Ian Madigan won’t seek foreign fields when Sexton comes home

It’s almost ten days on, but the sense of relief has yet to flush fully from Ian Madigan’s system though his attention has long turned towards the Champions Cup quarter-final with Bath.

With 79 minutes played at Murrayfield two weekends ago, Madigan sent a penalty wide left of the Scottish posts.

It was a miss that tormented him and could have cost Ireland dearly on a day of running rugby and running arithmetic.

The wait for absolution as England took on France was interminable and even the six successful kicks from six he claimed against Glasgow last Friday didn’t bring closure.

Thing is, he fully expected to kick that stray in Edinburgh, even with Murrayfield’s funny wind. He stood behind Jonathan Sexton earlier as the starting ten kicked one of his two misses wide right from the same spot.

Lesson learned, he thought. Not so. That wind dropped just as he launched and the ball veered just left to mark the beginning of what he called “a hellish two hours”.

Sexton was quick to offer solidarity, pointing out that the winning and losing of the tournament would not rest on one kick and that, in the event of England pulling through, the two out-halves would face the post-mortem together.

“It kind a calmed me down a bit but we were lucky,” he said.

Madigan’s emotions toyed with him as England edged closer, at one point he hoped that England would win by four points so he wouldn’t be “the complete fall guy”, but Rory Kockott’s clearing kick was the cue for him and Sexton to embrace.

“The most relieved I’ve ever been,” he admitted.

“The pair will be close again next season when Sexton returns to Leinster from Racing Metro in a move that once again asks questions of where Madigan fits into the firmament after two seasons spent migrating between ten and 12.

He’s not naïve, he explained. Sexton will not be left on the bench, which means he has to look elsewhere for gainful employment and that means inside centre where he claims to have put in his most enjoyable season yet.

That’s a notable claim given his breakthrough stint at ten with Leinster at the back end of the 12/13 season, but he knows that his versatility will stand to him, not least when Joe Schmidt picks his World Cup squad.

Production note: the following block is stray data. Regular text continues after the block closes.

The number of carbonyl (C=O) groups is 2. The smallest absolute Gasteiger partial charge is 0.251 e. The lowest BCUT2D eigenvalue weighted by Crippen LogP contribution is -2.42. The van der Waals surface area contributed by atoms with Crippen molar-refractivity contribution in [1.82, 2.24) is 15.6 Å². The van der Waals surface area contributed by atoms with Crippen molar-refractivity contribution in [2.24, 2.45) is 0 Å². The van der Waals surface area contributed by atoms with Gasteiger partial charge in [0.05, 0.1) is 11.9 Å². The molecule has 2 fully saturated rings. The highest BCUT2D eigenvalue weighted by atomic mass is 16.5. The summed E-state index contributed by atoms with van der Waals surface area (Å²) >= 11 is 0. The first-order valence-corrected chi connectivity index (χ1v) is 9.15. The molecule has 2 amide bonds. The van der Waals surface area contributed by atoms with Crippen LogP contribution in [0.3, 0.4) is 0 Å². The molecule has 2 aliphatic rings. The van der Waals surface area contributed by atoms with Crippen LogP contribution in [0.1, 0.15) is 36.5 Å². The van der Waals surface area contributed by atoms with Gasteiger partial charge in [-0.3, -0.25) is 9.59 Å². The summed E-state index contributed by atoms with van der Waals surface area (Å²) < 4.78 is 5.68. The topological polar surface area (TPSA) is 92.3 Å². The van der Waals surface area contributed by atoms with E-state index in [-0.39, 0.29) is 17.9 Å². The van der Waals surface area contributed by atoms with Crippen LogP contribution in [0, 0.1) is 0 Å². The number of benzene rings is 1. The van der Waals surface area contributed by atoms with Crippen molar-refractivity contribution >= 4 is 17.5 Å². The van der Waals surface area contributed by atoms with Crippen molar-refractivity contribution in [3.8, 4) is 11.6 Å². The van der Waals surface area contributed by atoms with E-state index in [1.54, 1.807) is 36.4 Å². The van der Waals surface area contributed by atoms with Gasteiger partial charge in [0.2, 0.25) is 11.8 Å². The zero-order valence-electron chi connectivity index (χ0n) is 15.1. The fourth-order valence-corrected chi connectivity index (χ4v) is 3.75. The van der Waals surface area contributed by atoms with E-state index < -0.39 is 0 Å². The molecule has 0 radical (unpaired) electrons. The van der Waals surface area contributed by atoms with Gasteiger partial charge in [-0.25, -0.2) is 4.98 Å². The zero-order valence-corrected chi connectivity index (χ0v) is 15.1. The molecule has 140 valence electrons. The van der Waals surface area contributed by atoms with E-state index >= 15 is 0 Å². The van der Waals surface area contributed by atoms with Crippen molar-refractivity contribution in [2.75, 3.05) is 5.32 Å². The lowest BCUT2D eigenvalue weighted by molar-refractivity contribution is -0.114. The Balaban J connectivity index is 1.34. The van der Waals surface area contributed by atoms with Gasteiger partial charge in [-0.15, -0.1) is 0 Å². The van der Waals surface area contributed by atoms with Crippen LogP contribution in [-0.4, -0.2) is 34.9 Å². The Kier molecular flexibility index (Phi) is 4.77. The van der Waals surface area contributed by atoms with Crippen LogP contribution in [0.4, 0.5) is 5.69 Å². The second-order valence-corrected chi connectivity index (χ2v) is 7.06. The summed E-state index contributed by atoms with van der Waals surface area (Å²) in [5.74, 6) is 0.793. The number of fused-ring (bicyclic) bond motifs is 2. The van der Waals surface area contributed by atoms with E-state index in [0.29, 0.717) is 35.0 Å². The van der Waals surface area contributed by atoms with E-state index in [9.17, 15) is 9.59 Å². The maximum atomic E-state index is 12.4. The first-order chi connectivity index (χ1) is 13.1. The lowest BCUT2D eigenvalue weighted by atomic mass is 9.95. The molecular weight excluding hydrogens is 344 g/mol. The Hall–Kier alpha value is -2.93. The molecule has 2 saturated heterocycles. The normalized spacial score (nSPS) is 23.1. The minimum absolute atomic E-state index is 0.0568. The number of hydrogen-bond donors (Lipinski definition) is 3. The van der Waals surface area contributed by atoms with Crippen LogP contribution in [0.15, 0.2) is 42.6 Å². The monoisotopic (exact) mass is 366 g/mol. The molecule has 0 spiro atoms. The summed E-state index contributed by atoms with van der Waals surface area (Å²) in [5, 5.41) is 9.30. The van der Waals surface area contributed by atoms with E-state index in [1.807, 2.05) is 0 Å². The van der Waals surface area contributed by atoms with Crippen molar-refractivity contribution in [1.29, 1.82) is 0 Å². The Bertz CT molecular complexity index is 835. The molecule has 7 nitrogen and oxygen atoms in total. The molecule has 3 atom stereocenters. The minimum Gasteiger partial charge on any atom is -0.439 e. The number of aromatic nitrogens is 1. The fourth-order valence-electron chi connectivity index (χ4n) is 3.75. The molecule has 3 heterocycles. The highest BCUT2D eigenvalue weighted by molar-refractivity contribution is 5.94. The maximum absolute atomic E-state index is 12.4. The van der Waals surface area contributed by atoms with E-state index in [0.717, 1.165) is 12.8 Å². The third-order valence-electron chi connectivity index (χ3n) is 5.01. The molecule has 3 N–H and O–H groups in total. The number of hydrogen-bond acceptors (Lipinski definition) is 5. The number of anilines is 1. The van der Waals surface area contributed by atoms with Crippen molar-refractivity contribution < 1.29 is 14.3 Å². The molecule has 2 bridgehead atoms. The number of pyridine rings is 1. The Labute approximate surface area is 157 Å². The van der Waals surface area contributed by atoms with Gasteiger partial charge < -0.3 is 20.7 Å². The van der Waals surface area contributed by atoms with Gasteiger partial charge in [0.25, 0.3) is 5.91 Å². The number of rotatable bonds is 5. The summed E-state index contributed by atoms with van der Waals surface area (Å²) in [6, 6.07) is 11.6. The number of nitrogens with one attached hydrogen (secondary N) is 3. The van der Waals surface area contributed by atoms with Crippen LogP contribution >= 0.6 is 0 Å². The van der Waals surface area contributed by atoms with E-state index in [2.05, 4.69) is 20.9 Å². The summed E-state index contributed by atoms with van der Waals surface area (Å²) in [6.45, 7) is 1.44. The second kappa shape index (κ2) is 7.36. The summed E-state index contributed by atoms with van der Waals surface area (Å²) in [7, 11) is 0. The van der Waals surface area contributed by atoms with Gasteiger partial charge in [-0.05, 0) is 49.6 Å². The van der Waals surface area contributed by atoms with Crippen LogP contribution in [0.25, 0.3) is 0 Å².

Still, it seems a shame that a man of his talents must be squeezed into the jigsaw somewhere beyond his natural environment, though he has no intention of aping JJ Hanrahan in seeking a foreign field in which to play his preferred role.

“I’m with Leinster now, I signed a three-year deal and made it clear that this is where I want to be playing my rugby and what’s most important for me is that I’m starting consistently for my province. That has you in the window nationally. I think if I was subbing at out-half and coming on in a cameo role, I don’t think it would be as advantageous as it would be to be starting in another position.”

There are sound reasons for staying. Leinster may not be at the level of a few years ago, and are even in danger of missing out on the PRO12 play-offs, but they are the sole Irish or Celtic League representative still standing in the Champions Cup.

In Bath this Saturday they face a side that looks a lot like Leinster did on their upswing maybe six or seven years ago: one that plays a pleasing brand of rugby but that is seeking to ally it with a winning mentality and formula.

In George Ford they possess England’s out-half though, like Madigan, he has his doubters.

Ford tends to concentrate on his slight physique, but Madigan shrugs off such negativity regardless of the intended target.

“That’s the sport we’re in. It’s a professional sport and you’re going to be assessed on everything you’re good at and everything you’re bad at.

“A big part of it is finding out a player’s negatives and exploiting it. That’s Matt (O’Connor’s) job and that’s what we’ll be looking to do at the weekend.”

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